Jesus takes Care of His Mother (John 19:26-27) Mother’s Day Message

Allow me to begin this sermon by saying “Happy Mother’s Day!” I am grateful for all the mothers and all the maternal influences out there. Thank you for your constant work.

Something I read in the past few weeks said the following:

What is a Mother?

Somewhere between the youthful energy of a teenager and the golden years of a woman’s life, there lives a marvelous and loving person known as “Mother.”

A mother is a curious mixture of patience, kindness, understanding, discipline, industriousness, purity and love.

A mother can be at one and the same time, both “lovelorn counselor” to a heartsick daughter and “head football coach” to an athletic son.

A mother can sew the tiniest stitch in the material for that dainty prom dress and she is equally experienced in threading through the heaviest traffic in a station wagon.

A mother is the only creature on earth who can cry when she’s happy, laugh when she’s heartbroken, and work when she’s feeling ill.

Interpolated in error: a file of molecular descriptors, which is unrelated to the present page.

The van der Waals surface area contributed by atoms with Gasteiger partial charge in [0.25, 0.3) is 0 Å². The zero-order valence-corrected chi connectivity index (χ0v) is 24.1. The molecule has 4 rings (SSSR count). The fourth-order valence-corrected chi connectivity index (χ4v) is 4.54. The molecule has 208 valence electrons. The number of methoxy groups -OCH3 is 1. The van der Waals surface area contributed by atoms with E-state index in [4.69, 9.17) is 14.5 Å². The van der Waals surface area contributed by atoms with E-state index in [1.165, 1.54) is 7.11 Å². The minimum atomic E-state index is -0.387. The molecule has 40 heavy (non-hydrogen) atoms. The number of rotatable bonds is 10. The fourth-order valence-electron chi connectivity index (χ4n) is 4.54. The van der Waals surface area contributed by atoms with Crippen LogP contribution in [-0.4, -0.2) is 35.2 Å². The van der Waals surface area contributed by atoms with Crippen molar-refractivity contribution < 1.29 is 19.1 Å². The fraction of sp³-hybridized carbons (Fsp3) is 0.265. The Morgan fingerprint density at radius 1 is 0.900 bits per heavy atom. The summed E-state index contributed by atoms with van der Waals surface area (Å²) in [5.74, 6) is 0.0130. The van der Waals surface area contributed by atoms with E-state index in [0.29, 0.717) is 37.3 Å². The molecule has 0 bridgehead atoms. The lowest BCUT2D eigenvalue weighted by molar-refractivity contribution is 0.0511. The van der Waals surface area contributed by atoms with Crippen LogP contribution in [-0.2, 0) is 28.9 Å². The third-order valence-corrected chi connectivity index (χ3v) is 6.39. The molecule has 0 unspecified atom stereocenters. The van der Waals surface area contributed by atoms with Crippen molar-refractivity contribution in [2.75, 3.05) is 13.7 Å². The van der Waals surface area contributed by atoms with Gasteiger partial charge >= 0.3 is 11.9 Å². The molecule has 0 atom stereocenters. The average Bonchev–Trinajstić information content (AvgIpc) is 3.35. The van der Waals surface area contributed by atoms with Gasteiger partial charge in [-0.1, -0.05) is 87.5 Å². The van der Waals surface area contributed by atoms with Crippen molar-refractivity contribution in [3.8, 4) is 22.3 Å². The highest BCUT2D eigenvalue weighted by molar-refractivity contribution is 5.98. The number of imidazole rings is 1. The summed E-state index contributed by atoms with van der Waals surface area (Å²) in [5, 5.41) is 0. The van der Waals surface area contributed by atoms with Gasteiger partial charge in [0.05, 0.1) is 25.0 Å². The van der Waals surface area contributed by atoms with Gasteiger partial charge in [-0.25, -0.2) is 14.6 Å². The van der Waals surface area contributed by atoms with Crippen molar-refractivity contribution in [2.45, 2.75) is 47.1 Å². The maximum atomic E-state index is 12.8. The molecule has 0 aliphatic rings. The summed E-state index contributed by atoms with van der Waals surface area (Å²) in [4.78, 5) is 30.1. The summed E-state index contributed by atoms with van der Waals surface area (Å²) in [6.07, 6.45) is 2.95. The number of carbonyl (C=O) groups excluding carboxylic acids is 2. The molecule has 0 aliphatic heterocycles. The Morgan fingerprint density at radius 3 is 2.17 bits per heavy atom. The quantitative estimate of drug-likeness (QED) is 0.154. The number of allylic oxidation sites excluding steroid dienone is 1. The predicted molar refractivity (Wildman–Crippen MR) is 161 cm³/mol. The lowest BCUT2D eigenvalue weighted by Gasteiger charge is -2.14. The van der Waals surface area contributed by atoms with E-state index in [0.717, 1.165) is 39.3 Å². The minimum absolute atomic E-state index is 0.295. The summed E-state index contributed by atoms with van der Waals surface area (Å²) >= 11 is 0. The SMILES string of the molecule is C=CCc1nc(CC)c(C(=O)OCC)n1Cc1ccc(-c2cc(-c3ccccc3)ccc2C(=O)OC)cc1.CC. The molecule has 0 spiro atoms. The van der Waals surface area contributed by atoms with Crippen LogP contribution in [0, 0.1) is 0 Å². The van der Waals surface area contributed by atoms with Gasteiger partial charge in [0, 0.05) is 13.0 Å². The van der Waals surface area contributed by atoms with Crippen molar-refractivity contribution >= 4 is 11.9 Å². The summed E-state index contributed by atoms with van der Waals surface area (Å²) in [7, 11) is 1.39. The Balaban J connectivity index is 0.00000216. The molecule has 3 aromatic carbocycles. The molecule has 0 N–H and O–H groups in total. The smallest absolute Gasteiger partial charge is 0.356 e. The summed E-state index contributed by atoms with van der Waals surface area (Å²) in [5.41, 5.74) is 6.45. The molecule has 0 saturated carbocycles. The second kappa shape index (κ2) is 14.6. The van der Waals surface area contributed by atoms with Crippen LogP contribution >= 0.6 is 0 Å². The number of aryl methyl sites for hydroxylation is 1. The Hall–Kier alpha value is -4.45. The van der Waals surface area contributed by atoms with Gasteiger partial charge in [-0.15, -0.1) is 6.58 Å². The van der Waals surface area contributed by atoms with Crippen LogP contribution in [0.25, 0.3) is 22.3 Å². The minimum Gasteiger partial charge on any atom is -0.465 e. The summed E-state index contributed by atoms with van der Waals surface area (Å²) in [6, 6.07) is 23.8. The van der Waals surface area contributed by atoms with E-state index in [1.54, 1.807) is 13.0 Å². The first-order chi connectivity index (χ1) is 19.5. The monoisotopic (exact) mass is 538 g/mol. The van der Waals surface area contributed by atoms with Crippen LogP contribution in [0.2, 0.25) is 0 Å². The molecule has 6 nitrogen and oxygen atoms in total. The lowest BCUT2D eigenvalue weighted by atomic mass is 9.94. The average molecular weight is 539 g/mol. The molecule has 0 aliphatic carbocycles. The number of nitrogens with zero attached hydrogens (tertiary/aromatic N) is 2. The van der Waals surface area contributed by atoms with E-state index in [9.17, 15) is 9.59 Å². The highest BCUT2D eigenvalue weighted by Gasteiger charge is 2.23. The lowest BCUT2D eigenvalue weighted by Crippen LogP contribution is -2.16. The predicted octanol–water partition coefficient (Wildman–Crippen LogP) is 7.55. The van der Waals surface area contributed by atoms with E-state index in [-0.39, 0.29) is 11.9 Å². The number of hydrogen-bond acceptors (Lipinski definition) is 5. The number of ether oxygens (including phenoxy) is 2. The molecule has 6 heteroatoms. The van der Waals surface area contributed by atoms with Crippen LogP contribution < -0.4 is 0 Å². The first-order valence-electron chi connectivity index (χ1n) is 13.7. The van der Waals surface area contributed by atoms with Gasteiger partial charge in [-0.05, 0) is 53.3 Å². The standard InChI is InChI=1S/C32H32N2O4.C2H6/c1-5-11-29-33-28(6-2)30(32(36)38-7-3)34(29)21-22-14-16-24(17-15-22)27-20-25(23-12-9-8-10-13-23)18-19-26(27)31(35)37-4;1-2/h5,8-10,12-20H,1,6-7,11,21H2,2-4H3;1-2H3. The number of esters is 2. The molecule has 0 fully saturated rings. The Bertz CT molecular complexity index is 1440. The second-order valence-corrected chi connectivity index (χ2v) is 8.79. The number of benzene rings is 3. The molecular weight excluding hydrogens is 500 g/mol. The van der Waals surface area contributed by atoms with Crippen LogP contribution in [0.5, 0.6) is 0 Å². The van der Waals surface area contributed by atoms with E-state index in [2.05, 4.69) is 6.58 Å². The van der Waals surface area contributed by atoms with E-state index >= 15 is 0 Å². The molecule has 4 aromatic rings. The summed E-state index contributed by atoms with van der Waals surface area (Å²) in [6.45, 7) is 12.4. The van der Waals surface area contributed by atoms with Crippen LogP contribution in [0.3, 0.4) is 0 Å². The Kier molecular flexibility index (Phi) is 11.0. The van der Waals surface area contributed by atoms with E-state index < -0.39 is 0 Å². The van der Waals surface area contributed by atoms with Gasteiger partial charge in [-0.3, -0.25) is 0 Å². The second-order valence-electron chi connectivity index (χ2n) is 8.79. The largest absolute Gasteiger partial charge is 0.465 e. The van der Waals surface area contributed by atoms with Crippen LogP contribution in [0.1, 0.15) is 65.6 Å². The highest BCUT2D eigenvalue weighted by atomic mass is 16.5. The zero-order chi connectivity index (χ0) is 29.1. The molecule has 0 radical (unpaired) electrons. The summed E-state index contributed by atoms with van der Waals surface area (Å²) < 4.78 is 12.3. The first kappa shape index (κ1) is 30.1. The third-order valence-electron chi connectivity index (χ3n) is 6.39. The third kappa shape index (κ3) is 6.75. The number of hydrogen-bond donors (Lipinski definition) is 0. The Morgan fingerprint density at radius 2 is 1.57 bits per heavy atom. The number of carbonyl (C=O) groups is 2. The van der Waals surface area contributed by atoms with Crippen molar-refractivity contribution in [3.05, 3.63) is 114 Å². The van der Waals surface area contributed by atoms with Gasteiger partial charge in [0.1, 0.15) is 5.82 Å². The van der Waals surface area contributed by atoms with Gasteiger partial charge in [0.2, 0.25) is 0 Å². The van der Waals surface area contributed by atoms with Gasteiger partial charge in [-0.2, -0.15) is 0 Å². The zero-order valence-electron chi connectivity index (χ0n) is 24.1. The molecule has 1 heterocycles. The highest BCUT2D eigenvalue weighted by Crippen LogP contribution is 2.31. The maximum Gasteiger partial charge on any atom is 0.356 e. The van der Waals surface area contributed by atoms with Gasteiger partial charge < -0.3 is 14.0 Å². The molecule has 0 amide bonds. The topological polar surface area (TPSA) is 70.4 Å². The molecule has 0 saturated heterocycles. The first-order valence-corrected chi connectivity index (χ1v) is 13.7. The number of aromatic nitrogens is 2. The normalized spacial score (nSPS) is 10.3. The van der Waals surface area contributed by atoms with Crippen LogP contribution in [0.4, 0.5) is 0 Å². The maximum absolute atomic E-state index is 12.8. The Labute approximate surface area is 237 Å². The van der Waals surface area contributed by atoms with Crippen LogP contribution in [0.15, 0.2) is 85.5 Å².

A mother is as gentle as a lamb and as strong as a giant. Only a mother can appear so weak and helpless and yet be the same one who puts the fruit cover on so tightly even dad can’t get it off.

A mother is a picture of helplessness when Dad is near, and a marvel of resourcefulness when she’s all alone.

A mother has the angelic voice of a member in the celestial choir as she sings Brahms lullaby to a babe held tight in her arms; yet this same voice can dwarf the sounds of an amplifier when she calls her boys in for supper.

A mother has the fascinating ability to be almost everywhere at once and she alone can somehow squeeze an enormous amount of living into an average day.

A mother is “old fashioned” to her teenager; just “Mom” to her third-grader; and simply “Mama” to little two-year old sister.

But there is no greater thrill in life, than to point to that wonderful woman and be able to say to all the world, “That’s my mother!”[1]

There is always something about mothers, really there is. There has always, even as we study history, we see there is a special place for mothers. Times can change and times do change, but people always need a mother and love their mother. A sad expression of this is when people cry out for their mother on the battlefield. A mother’s voice is the one you long to hear.